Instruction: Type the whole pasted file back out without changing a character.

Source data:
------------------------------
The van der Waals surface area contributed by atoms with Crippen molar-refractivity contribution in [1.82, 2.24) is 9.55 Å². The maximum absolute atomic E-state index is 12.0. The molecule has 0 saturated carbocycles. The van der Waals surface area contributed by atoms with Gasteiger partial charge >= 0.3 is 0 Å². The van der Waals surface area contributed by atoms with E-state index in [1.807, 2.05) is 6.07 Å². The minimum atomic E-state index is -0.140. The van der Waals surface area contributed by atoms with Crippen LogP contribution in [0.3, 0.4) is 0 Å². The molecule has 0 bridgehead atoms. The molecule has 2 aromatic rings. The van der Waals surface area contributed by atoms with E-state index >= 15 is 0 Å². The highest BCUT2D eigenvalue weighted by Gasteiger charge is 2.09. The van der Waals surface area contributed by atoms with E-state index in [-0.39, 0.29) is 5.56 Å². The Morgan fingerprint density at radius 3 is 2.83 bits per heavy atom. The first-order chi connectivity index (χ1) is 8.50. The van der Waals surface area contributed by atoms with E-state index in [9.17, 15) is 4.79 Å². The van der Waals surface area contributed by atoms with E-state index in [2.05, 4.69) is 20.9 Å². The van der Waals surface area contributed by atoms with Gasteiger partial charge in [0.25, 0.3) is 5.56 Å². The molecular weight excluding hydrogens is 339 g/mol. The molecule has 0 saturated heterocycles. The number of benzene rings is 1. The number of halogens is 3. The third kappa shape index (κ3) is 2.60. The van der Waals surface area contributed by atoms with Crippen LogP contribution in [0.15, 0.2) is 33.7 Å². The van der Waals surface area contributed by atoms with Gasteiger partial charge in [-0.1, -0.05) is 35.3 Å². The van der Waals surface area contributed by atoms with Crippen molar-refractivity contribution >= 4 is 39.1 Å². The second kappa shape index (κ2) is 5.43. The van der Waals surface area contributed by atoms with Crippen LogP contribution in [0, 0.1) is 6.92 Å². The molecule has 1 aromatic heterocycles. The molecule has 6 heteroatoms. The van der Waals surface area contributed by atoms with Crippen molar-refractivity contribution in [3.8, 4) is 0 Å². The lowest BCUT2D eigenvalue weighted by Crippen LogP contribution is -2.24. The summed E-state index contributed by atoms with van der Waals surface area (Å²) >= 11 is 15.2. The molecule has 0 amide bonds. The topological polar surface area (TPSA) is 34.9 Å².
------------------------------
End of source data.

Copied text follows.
The van der Waals surface area contributed by atoms with Crippen molar-refractivity contribution in [1.82, 2.24) is 9.55 Å². The maximum absolute atomic E-state index is 12.0. The molecule has 0 saturated carbocycles. The van der Waals surface area contributed by atoms with Gasteiger partial charge >= 0.3 is 0 Å². The van der Waals surface area contributed by atoms with E-state index in [1.807, 2.05) is 6.07 Å². The minimum atomic E-state index is -0.140. The van der Waals surface area contributed by atoms with Crippen LogP contribution in [0.3, 0.4) is 0 Å². The molecule has 0 bridgehead atoms. The molecule has 2 aromatic rings. The van der Waals surface area contributed by atoms with E-state index >= 15 is 0 Å². The highest BCUT2D eigenvalue weighted by Gasteiger charge is 2.09. The van der Waals surface area contributed by atoms with E-state index in [-0.39, 0.29) is 5.56 Å². The Morgan fingerprint density at radius 3 is 2.83 bits per heavy atom. The first-order chi connectivity index (χ1) is 8.50. The van der Waals surface area contributed by atoms with E-state index in [9.17, 15) is 4.79 Å². The van der Waals surface area contributed by atoms with E-state index in [2.05, 4.69) is 20.9 Å². The van der Waals surface area contributed by atoms with Gasteiger partial charge in [0.25, 0.3) is 5.56 Å². The molecular weight excluding hydrogens is 339 g/mol. The molecule has 0 saturated heterocycles. The number of benzene rings is 1. The number of halogens is 3. The third kappa shape index (κ3) is 2.60. The van der Waals surface area contributed by atoms with Crippen LogP contribution in [0.15, 0.2) is 33.7 Å². The van der Waals surface area contributed by atoms with Gasteiger partial charge in [-0.1, -0.05) is 35.3 Å². The van der Waals surface area contributed by atoms with Crippen molar-refractivity contribution >= 4 is 39.1 Å². The second kappa shape index (κ2) is 5.43. The van der Waals surface area contributed by atoms with Crippen LogP contribution in [0, 0.1) is 6.92 Å². The molecule has 1 aromatic heterocycles. The molecule has 6 heteroatoms. The van der Waals surface area contributed by atoms with Crippen molar-refractivity contribution in [3.8, 4) is 0 Å². The lowest BCUT2D eigenvalue weighted by Crippen LogP contribution is -2.24. The summed E-state index contributed by atoms with van der Waals surface area (Å²) >= 11 is 15.2. The molecule has 0 amide bonds. The topological polar surface area (TPSA) is 34.9 Å².